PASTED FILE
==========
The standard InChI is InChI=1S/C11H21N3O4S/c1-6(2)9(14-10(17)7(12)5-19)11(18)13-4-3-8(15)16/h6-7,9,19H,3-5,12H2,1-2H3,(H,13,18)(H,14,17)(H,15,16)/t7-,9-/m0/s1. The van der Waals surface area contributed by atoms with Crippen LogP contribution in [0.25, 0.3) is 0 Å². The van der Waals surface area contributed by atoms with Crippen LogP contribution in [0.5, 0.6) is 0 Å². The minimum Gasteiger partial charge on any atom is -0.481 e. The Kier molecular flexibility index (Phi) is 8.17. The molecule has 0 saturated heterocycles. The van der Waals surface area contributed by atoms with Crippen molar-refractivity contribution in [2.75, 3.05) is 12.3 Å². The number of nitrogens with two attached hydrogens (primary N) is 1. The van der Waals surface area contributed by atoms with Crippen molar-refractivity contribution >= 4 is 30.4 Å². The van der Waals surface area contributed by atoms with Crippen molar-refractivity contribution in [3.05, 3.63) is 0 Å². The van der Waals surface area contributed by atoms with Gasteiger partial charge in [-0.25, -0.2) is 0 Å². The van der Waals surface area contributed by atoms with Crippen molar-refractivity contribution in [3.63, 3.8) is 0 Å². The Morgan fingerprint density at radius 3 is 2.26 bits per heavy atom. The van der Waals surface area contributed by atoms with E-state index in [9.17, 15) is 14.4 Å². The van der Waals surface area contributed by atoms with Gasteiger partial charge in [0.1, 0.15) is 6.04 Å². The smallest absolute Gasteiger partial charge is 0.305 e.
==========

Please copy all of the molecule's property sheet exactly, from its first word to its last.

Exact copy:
The standard InChI is InChI=1S/C11H21N3O4S/c1-6(2)9(14-10(17)7(12)5-19)11(18)13-4-3-8(15)16/h6-7,9,19H,3-5,12H2,1-2H3,(H,13,18)(H,14,17)(H,15,16)/t7-,9-/m0/s1. The van der Waals surface area contributed by atoms with Crippen LogP contribution in [0.25, 0.3) is 0 Å². The van der Waals surface area contributed by atoms with Crippen LogP contribution in [0.5, 0.6) is 0 Å². The minimum Gasteiger partial charge on any atom is -0.481 e. The Kier molecular flexibility index (Phi) is 8.17. The molecule has 0 saturated heterocycles. The van der Waals surface area contributed by atoms with Crippen molar-refractivity contribution in [2.75, 3.05) is 12.3 Å². The number of nitrogens with two attached hydrogens (primary N) is 1. The van der Waals surface area contributed by atoms with Crippen molar-refractivity contribution >= 4 is 30.4 Å². The van der Waals surface area contributed by atoms with Crippen molar-refractivity contribution in [3.05, 3.63) is 0 Å². The van der Waals surface area contributed by atoms with Gasteiger partial charge in [-0.25, -0.2) is 0 Å². The van der Waals surface area contributed by atoms with Crippen molar-refractivity contribution in [3.63, 3.8) is 0 Å². The Morgan fingerprint density at radius 3 is 2.26 bits per heavy atom. The van der Waals surface area contributed by atoms with E-state index in [9.17, 15) is 14.4 Å². The van der Waals surface area contributed by atoms with Gasteiger partial charge in [0.1, 0.15) is 6.04 Å². The smallest absolute Gasteiger partial charge is 0.305 e.